Project Hopes to Build Transportation Center, Alter Routes 1 & 101
By Patrick Cronin
Hampton Union, Friday, March 25, 2011
[The following article is courtesy of the Hampton Union and Seacoast Online.]
[Image courtesy of The Rockingham Planning Commission}
HAMPTON -- Selectmen are endorsing a grant proposal that would investigate constructing an intermodal transportation center in downtown Hampton.
If built, the center's construction would reconfigure the intersection of routes 1 and 101, eliminating what selectmen called a dangerous interchange.
Board members voted unanimously Monday, March 21 to write a letter of support for the grant, filed on behalf of the town by the Rockingham Planning Commission and the state Department of Transportation.
Cliff Sinnott, executive director of the commission, told selectmen the idea of an inter-modal transportation center was first identified in the Route 1 Corridor Study.
The Route 1 Corridor Study recommends the reconfiguration of the route 1 and 101 interchange into a more modern diamond interchange without the circle turn-around.
Such a move would not only improve safety, he said, but would provide an opportunity and space to construct a multi-modal facility on areas now covered by the existing interchange.
The study envisions the center would serve as a Park and Ride lot, provide access and interconnection to both regional and local transit, and provide a connection to the beaches. Sinnott said the purpose of the hoped-for study would be to determine whether the idea of changing the road and creating such a center is feasible.
"There are a lot of unknowns about that particular parcel," Sinnott said of the land in question. "We know that it was a landfill at one point. So it may create particular challenges that would make (the project) not feasible. One also wonders what must have been going on with the road to begin with to create the current configura- tion. They must have been dealing with something. Why would the road be so complex and spread out over such a wide area?"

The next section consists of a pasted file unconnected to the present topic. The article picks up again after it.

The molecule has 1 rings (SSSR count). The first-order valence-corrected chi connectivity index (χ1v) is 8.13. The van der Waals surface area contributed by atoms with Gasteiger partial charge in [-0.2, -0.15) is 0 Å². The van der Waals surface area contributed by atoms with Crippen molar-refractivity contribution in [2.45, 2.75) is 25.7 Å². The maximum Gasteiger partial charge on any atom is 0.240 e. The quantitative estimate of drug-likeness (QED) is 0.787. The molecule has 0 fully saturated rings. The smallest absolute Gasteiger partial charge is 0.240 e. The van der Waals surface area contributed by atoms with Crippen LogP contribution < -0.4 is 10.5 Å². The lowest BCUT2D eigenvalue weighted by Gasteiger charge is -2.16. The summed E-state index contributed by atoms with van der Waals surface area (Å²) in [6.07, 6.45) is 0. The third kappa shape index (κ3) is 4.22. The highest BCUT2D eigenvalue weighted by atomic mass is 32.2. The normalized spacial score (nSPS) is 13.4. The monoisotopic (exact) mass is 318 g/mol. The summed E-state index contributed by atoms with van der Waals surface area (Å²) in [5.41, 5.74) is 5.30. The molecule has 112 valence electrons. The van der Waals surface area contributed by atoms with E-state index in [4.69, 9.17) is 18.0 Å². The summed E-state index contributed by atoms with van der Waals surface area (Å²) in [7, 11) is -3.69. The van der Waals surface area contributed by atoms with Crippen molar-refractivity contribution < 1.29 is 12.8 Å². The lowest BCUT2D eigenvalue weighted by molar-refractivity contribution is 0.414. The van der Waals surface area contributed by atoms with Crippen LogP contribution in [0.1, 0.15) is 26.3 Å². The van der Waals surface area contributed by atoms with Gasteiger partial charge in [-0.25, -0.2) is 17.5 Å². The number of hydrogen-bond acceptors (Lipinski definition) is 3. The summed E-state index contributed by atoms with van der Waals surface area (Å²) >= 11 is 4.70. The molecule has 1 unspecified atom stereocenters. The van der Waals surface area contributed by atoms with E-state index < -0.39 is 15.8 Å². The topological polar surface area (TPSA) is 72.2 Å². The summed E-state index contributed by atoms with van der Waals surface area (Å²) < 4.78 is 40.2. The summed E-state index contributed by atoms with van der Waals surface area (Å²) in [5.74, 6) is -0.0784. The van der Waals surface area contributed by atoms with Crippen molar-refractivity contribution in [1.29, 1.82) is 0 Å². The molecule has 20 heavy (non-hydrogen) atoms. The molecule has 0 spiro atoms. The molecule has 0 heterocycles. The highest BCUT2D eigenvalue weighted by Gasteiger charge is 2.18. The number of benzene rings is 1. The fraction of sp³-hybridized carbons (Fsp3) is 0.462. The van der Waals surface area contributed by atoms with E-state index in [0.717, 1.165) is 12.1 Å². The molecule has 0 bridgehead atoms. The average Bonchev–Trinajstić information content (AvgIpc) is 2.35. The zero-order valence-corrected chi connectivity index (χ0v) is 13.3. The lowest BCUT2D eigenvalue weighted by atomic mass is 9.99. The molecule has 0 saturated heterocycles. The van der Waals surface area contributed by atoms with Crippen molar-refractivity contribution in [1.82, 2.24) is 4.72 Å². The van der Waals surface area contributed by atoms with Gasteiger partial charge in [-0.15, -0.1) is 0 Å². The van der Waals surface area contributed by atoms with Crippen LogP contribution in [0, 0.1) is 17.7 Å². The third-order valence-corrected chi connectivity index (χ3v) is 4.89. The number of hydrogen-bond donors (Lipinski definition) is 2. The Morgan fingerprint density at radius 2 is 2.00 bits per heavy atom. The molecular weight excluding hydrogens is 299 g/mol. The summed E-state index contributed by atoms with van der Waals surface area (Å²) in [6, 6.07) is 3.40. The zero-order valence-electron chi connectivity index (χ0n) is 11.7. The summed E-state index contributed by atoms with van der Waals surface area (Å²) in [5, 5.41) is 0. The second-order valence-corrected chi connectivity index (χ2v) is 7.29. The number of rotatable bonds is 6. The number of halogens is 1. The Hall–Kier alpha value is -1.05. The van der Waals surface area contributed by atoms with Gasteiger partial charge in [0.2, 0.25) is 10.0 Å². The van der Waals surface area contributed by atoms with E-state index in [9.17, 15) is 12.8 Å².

Sinnott said they applied for the grant at the request of the three Hampton representatives who serve on the commission, Warren Bambury, Barbara Kravitz and Mark Olson.
"This idea has been sitting on the table for a while," Sinnott said.
Sinnott said because of the time line to apply for the grant, officials went forward without the blessing of selectmen.
"I didn't want to miss the opportunity," Sinnott said. "We applied with the understanding that if you do not want to proceed, we would just withdraw the application."
The majority of selectmen, however, supported seeking funds for the study.
"This is the same road that a car flew off one of the overpasses and landed on another car and two people from Hampton were seriously injured," Selectman Rick Griffin said. "We have to take a look at everything. There is not a price for human life."
Selectmen Bill Lally agreed.
"That (interchange) has been a nightmare for years," Lally said. "If there is some improvement that can be done, then it's well worth it."
Selectman Mike Pierce, however, had concerns about going forward with the study because there would be no money to implement it. "If we redo the interchange that is going to cost x millions of dollars," Pierce said. "If we leave the interchange the way it is, there is no cost. With the state and federal government rolling in the money, the chances of getting money for this is somewhere between slim and none."
Sinnott said one of the purposes of doing the study is to determine the cost.
"The study would tell you basically how much it will cost and whether it's realistic or not," Sinnott said.
He also noted the town would not have to pay for it.
"They are not looking for money from town of Hampton," Selectman Richard Nichols. "I think it makes sense to go through with the study."